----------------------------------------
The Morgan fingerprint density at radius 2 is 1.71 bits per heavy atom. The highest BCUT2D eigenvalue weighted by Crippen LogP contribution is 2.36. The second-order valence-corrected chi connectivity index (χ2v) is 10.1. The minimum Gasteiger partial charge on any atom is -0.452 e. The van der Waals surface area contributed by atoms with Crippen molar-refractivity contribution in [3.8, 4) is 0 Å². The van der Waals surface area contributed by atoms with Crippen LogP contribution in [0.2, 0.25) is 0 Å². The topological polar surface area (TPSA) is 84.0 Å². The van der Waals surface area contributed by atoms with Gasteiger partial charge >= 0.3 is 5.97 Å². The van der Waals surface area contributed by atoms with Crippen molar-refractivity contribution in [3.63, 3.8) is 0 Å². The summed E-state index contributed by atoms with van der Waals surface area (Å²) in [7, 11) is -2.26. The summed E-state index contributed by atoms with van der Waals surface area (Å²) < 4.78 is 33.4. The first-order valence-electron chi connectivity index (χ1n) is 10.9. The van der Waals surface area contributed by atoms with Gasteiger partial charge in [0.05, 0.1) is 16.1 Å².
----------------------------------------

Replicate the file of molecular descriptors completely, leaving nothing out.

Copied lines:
The Morgan fingerprint density at radius 2 is 1.71 bits per heavy atom. The highest BCUT2D eigenvalue weighted by Crippen LogP contribution is 2.36. The second-order valence-corrected chi connectivity index (χ2v) is 10.1. The minimum Gasteiger partial charge on any atom is -0.452 e. The van der Waals surface area contributed by atoms with Crippen molar-refractivity contribution in [3.8, 4) is 0 Å². The van der Waals surface area contributed by atoms with Crippen LogP contribution in [0.2, 0.25) is 0 Å². The topological polar surface area (TPSA) is 84.0 Å². The van der Waals surface area contributed by atoms with Gasteiger partial charge >= 0.3 is 5.97 Å². The van der Waals surface area contributed by atoms with Crippen molar-refractivity contribution in [3.63, 3.8) is 0 Å². The summed E-state index contributed by atoms with van der Waals surface area (Å²) in [7, 11) is -2.26. The summed E-state index contributed by atoms with van der Waals surface area (Å²) < 4.78 is 33.4. The first-order valence-electron chi connectivity index (χ1n) is 10.9. The van der Waals surface area contributed by atoms with Gasteiger partial charge in [0.05, 0.1) is 16.1 Å².